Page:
Synthes INC.

West Chester, PA, United States

Synthes INC.

West Chester, PA, United States
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Von Rechenberg B.,University of Zürich | Genot O.R.,University of Zürich | Nuss K.,University of Zürich | Galuppo L.,University of California at Davis | And 5 more authors.
European Journal of Pharmaceutics and Biopharmaceutics | Year: 2013

Four cement applications were tested in this investigation. Two dicalcium phosphate dihydrate (DCPD-brushite) hydraulic cements, an apatite hydraulic fiber loaded cement, and a calcium sulfate cement (Plaster of Paris) were implanted in epiphyseal and metaphyseal cylindrical bone defects in sheep. The in vivo study was performed to assess the biocompatibility and bone remodeling of four cement formulations. After time periods of 2, 4, and 6 months, the cement samples were clinically and histologically evaluated. Histomorphometrically, the amount of new bone formation, fibrous tissue, and bone marrow and the area of remaining cement were measured. In all specimens, no signs of inflammation were detectable either macroscopically or microscopically. Cements differed mainly in their resorption time. Calcium sulfate was already completely resorbed at 2 months and showed a variable amount of new bone formation and/or fibrous tissue in the original drill hole over all time periods. The two DCPD cements in contrast were degraded to a large amount at 6 months, whereas the apatite was almost unchanged over all time periods. © 2013 Elsevier B.V. All rights reserved.


Kraft M.,Synthes GmbH | Koch D.K.,Synthes Inc. | Bushelow M.,Synthes Inc.
Spine Journal | Year: 2012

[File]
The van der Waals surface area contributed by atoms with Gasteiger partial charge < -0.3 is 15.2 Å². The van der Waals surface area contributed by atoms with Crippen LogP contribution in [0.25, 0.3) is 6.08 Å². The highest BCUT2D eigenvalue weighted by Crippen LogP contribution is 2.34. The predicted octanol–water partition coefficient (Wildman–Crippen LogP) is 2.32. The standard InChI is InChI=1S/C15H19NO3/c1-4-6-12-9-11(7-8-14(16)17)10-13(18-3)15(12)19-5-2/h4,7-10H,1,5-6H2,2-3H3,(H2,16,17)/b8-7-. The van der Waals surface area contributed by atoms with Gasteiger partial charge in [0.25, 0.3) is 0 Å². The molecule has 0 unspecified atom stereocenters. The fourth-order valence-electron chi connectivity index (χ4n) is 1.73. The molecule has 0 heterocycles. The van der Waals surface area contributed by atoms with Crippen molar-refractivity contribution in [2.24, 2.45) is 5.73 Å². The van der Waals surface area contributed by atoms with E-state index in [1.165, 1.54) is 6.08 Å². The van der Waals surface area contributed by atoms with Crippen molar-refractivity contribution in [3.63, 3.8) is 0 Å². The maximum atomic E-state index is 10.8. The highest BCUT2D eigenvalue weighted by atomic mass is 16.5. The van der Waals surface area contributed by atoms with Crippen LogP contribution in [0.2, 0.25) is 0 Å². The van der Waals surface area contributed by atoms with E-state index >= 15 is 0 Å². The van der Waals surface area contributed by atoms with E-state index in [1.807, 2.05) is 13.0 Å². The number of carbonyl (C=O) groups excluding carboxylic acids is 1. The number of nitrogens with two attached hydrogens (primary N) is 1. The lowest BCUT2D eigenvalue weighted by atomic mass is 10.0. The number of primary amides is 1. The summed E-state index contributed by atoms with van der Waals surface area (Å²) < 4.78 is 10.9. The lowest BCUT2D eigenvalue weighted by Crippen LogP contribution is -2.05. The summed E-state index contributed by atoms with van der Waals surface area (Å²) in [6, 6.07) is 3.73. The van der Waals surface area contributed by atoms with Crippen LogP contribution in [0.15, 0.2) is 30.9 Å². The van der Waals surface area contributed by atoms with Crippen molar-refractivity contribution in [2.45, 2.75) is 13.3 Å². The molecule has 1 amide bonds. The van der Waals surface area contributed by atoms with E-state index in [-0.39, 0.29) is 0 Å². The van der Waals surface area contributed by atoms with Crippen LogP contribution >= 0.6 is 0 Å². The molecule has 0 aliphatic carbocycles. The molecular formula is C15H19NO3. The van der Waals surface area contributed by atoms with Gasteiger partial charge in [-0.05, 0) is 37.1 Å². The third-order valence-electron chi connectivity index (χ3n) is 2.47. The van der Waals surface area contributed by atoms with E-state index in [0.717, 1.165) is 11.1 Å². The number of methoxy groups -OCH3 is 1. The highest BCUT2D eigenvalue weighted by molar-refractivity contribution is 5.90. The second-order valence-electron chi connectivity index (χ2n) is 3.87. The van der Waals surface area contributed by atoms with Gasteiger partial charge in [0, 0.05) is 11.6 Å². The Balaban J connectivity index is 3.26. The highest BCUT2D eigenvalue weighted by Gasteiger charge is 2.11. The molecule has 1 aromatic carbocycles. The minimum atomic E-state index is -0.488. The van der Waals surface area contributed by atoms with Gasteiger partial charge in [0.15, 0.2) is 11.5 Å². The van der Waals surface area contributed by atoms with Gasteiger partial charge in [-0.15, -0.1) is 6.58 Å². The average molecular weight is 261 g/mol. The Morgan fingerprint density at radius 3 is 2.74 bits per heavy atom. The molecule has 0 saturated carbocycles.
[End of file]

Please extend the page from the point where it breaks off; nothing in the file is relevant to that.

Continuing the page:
Background context: Total disc replacement (TDR) is a relatively new reconstructive non-fusion technology for the spine that aims to overcome some of the limitations of fusion technology. The first generation artificial discs were mainly based on well-known material combinations from total hip replacement. Purpose: To evaluate the feasibility of PEEK-on-PEEK as a bearing surface material for use in cervical TDR. Study design: In vitro biotribological study including the assessment of different parameters, including the influence of radial clearance, axial load, and angular motion on the wear performance of a PEEK-on-PEEK bearing. Methods: PEEK-on-PEEK bearing couples with ball-and-socket articulation were prepared using standard production methods. Two groups of bearing couples, one with large radial clearances and the other with small radial clearances, were manufactured for testing. Wear tests were performed using a servo-hydraulic wear simulator that allowed controlled motions to be applied in three axes corresponding to flexion-extension, lateral bending, and axial rotation. In addition, a dynamic axial compressive load was applied to simulate the weight of the head. All tests were performed at 37°C (±2°C) in bovine calf serum with a 30 g/l protein concentration. In the first test series, the influence of the radial clearance on the wear behavior was evaluated using the load and motion parameters for cervical TDR as defined in the ISO standard 18192-1. Subsequent tests were performed to check if surface degradation was influenced by thermal effects. Finally, in a third series of tests, the effect of load and motion profiles on wear performance was investigated by applying increased loads and corresponding motion parameters for lumbar TDR as defined in the ISO standard 18192-1. Results: The measured wear rates for a PEEK-on-PEEK bearing under cervical test conditions were considerably larger than those of similar testing using UHMWPE-on-CoCr and seemed to depend on initial radial clearances. The PEEK bearing surfaces exhibited severe surface degradation for large and small clearances, but the group with smaller clearances seemed to have less severe damage. Thermal effects were not found to play a role in the surface degradation, as the temperature near the bearing surface was measured and found to vary only a few degrees during testing. A change of the wear test parameters to simulate lumbar loading resulted in a considerable wear rate reduction as well as in the preservation of the bearing surfaces. Conclusions: It was found that a cervical TDR using a PEEK-on-PEEK bearing may be subjected to severe long-term degradation of the bearing surfaces. In this study, the use of PEEK as an articulation material for cervical TDR was found to be sensitive to loading conditions as well as to the initial clearance of the bearing surfaces. Despite the excellent properties of PEEK as an implant material, its use for articulating surfaces for cervical TDR must be critically reviewed. © 2012 Elsevier Inc. All rights reserved.